The social impact of working from home #stayhomesavelives

Stay home, save lives

In these exceptional times we’re seeing many an infographic and explainer relating to Covid-19, as we all become way too familiar with daily graphs from Public Health England, and the elusive R factor which has claimed a central role in our hankering for a relaxation of current restrictions.

Within this field, if you’re interested in such things, you’ll likely be familiar with many a mathematical model of how the small actions of individuals play their part in the pandemic.

Even then it can be difficult to comprehend the difference you can make as a person, never mind Hart Square as an organisation of 21 people and all the activity which occurs as a consequence of our day to day work. As a modestly sized consultancy, we’re a drop in the ocean, right? Well, maybe not..

The tech

Manchester based Reason Digital has created a Social Impact tool to understand one of the most significant Covid induced behaviour changes – the great swathes of the nation working from home. By feeding in a few basic details the tool can calculate the social, environmental and health impact of your organisation working from home.

This is no facebook style random number generator, however simple this looks on the surface. The mathematics and data behind social impact modeling are robust and often mind bogglingly clever.

So what does it tell us..

At time of writing (Friday April 24th) if we take Monday 16th March as the day we started working from home our 21 staff have been doing so for 28 days. Plugging that into the tool we start to see the impact.

Environmentally it’s nothing but good news – we’ve saved the equivalent of 681Kg of Carbon Dioxide which is the same as planting 31 trees.

We reap the benefits too – £4,580 saved in travel costs and 568 hours of commuting time.

Invent me a tool to find where all that spare time has gone and I’ll be seriously impressed.

Socially it’s more of a mixed bag – as we are in theory more productive at home we should have gained 98 hours of additional productivity and if the opportunities for additional exercise are taken (!), we could have done 245 hours.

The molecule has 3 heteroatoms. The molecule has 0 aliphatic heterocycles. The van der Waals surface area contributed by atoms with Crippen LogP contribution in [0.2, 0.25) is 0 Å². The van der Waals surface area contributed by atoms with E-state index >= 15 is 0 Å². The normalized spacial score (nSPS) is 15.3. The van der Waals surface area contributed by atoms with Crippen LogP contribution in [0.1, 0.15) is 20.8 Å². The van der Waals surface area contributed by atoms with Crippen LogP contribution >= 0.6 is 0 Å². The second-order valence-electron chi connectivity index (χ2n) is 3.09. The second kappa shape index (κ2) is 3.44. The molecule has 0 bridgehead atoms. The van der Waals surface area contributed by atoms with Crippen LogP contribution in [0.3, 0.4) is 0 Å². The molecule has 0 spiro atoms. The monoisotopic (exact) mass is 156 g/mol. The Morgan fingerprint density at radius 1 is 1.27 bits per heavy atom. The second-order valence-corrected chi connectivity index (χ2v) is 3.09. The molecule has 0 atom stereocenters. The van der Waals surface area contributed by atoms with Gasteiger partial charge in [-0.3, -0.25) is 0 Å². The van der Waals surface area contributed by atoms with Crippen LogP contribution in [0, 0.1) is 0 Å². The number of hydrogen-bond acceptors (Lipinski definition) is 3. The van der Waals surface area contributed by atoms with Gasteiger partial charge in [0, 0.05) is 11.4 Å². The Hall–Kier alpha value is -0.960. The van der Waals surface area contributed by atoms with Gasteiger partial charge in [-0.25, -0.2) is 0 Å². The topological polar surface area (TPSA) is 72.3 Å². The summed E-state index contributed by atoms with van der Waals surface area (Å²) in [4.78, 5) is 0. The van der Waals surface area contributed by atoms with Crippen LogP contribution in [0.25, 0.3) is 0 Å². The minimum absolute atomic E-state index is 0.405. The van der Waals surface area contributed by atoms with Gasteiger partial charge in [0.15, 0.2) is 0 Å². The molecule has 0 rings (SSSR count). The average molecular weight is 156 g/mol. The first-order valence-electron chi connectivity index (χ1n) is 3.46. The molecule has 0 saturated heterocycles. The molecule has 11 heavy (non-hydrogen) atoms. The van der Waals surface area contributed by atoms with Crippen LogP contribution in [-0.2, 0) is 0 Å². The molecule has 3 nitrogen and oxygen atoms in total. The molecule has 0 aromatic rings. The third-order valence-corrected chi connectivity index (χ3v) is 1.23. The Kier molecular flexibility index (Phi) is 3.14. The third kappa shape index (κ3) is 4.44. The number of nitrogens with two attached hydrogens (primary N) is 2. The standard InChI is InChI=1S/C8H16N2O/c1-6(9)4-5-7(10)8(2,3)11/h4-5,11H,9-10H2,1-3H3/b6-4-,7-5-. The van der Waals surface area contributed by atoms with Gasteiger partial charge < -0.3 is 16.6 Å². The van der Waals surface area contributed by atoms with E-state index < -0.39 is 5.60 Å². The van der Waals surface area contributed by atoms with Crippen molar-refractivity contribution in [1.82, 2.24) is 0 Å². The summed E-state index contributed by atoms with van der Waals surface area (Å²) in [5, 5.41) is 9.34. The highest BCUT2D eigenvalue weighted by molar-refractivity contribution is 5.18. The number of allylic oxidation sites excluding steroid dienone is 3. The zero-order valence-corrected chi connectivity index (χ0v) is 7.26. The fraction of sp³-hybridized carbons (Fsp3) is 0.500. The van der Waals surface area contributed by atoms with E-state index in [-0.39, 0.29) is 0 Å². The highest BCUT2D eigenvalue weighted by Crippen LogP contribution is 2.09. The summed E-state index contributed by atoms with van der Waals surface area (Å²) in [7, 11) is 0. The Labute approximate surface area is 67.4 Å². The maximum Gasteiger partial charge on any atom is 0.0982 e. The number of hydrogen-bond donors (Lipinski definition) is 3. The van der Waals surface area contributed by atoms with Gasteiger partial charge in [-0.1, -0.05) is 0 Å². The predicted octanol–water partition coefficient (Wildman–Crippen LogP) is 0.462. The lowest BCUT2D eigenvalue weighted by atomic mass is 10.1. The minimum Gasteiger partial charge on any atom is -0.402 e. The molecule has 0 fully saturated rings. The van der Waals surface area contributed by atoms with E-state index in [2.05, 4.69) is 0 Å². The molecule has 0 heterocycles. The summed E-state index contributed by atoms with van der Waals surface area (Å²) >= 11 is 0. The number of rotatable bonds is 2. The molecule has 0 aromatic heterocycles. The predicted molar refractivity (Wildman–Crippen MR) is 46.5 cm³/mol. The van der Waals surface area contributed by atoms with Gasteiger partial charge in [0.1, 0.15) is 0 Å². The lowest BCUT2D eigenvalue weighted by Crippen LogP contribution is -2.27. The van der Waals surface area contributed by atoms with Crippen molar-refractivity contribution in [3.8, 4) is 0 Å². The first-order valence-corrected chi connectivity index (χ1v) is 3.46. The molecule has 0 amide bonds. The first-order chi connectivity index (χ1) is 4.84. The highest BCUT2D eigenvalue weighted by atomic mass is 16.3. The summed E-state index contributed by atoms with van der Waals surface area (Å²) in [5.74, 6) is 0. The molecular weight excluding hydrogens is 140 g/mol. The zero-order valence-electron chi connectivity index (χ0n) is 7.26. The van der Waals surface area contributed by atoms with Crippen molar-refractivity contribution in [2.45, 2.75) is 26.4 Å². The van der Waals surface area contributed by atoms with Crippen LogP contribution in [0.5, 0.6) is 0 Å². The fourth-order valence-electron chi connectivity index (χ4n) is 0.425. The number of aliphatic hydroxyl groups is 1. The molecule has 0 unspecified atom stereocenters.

But here’s the number to put to what we are all experiencing – the social isolation of not sharing a space with colleagues and clients has caused us to lose 362 hours of social interactions through our work.

The big one..

It’s the final set of numbers which gives the greatest pause for thought.

By working from home we have prevented 3,480 Covid-19 cases and potentially saved 49 lives.

And that’s as it is now – extend that to the not unrealistic date of 1st June and that becomes an eye watering 240,347 prevented cases and 3,365 lives saved..

There are undoubted challenges with this enforced way of working, back to back to back virtual meetings, eroding work/life hygiene, unannounced ‘special guests’ breaking into your working space and of course the absence of those small but important in person interactions that we maybe took for granted.

However, the next time that starts to grate, just plumb the latest numbers into the tool, take a moment, and move on..


We are in this together and together we are literally saving lives


The Social Impact Calculator is available at



The drive for non-profits to really engage with AI

Despite the potentially off-putting hype and noise around Artificial Intelligence and “the rise of the machines” the reality is that AI and machine learning are technologies which have arrived and are on the verge of being mainstream.

Projects to evaluate, implement and deploy these technologies are now both appropriate and affordable, and whilst they must of course be treated with caution, they now represent arguably the biggest opportunity for non-profits who are striving to stay relevant and to radically enhance the services and benefits they offer to their supporters, members and beneficiaries alike.

What does this mean in practice?

The deployment of AI and ML technology can mean many things but the real benefit they bring to non-profits is in the ability they offer to mine and manipulate data at scale. Data is the lifeblood of non-profits; whether that’s to be able to understand more about donors and supporters and thereby to create deeper, more valuable relationships, or whether it’s used to analyse vast quantities of data in ever-decreasing timeframes, to identify and provide back critical information to beneficiaries or service users.

In the latest example of this, delivering a ground-breaking innovation, Muscular Dystrophy UK, Reason Digital, Parkinsons’ UK, the Stroke Association, and the MS Society have joined in an unprecedented partnership to harness the power of AI for good, creating the UK’s first AI health assistant. The Digital Health Assistant (DHA) is set to transform the way medical advice and information is delivered to millions of people in the UK.

The DHA will use machine learning to develop an understanding of the person being supported and continues to adapt to their needs over time based on interactions. This allows DHA to provide emailed content and support specific to an individual’s needs, making it vastly more effective than current alternatives.